I think it changes night to night but I don't think it's a matter of countries or regions that matters. I think it's a matter of venues. If we're playing a theater--that's our venue. We have more freedom to do what we want and present the show as we envision it. We don't really stray too far from the songs. We don't improvise that much. But we might try out new stuff--stuff that we wouldn't try out at a festival show. Festival slots, which we play a lot of, we're only on for 45 minutes or an hour or however long. The crowd usually just wants to hear the record. Even then, our record is so short that we have to play new stuff.

I think a lot of people know our live show and know we play some songs that we really love but also use to fill out the show. Perhaps songs that didn't make the record. The theater shows give us more freedom to do what we want. And like you said, I think the crowd is more appreciative of that in those situations.

Are you ready to work on a new record?

We've been writing but we've been taking it pretty slow. With the record deal we had for the last record, it was just a one-off. In North America it was put out on AGO and everywhere else it was out on Rough Trade. And both of those record labels are really great. And we were really lucky to get a one-off record deal with them. Now, we're just in downtime--it's like off-season--and we're just taking our time, writing slowly. But you know, I think we're going in the studio the second week of November for a few weeks. I got a feeling a lot of things will happen then.

Will you be recording in Nashville again?

Yeah, I think that's actually going to be in Nashville. Where we live in north Alabama is just so close to Nashville and Nashville just has so much to offer. And now we know a lot of people there and it just makes sense to go there.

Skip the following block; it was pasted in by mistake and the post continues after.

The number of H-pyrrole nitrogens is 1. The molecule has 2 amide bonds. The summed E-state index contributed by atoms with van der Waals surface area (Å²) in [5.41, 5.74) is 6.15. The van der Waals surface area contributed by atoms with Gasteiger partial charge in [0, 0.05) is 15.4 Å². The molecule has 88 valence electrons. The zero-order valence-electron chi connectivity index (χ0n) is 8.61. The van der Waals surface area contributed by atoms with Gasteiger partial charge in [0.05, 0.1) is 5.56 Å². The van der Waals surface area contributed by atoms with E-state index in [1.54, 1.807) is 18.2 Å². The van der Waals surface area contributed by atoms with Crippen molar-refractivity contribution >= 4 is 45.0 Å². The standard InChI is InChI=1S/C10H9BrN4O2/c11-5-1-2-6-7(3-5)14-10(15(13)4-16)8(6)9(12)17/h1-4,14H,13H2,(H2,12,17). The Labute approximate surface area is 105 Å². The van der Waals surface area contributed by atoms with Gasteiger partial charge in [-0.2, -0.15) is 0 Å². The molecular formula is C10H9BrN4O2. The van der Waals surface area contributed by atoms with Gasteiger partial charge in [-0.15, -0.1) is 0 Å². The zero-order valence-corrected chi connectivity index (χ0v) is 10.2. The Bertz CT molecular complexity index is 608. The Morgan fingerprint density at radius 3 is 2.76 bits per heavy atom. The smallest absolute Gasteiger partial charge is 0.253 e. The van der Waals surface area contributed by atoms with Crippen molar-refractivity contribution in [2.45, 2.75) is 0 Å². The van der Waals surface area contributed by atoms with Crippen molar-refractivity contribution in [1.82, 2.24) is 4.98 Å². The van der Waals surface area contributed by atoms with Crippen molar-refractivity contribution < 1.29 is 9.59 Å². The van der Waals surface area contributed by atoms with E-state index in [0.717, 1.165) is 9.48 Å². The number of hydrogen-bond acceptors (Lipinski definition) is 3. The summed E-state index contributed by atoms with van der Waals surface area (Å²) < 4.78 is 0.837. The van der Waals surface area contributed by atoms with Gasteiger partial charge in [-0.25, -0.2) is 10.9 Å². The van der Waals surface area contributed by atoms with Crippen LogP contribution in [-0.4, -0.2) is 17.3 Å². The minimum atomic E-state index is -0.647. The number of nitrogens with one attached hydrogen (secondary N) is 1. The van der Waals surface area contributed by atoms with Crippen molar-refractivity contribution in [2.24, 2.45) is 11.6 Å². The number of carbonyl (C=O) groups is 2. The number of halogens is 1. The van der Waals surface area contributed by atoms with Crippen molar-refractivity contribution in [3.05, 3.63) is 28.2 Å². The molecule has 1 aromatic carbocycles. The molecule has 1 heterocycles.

Do you have a sense of direction for the new album?

Lately I've been into a lot of the Meters songs, stuff I've heard for a long time but have never dug into until recently. We're going into the studio and we're trying out a co-producer named Blake Mills. And I've been listening to him over the past couple of years a lot. Every time I see a new video of him on YouTube or hear him play, it always raises the bar. He's a pretty amazing guitar player that I think everyone can learn something from. I know I can.

Is there any one person in the band who sparks the songwriting? Do you write as a band?

I think all of us come up with ideas and complete songs--riffs, sketches. We all have recorders on our iPhones and I think we use those a lot. Everybody is bringing stuff to the table. I have songs that I have written that the 'Shakes will never play. That's just the way it is. I'm sure someday I'll do something with them. The songs that I write with the 'Shakes, it's always a group effort. We all have to play multiple roles.

The classic R&B artists that you covered in your early days tended to focus on singles rather than albums. Did you approach Boys and Girls that way--as a collection of individual songs?

Yeah, I think that if you think of our record in terms of singles, I think that theory fits into the way we're working now. Each song is an accomplishment. Each song is different. We're not the most profound songwriters and we're not the most productive. Each song we write is just a new and different experience it seems like. In that sense, we're not thinking in terms of albums. We just want each song to be a little different.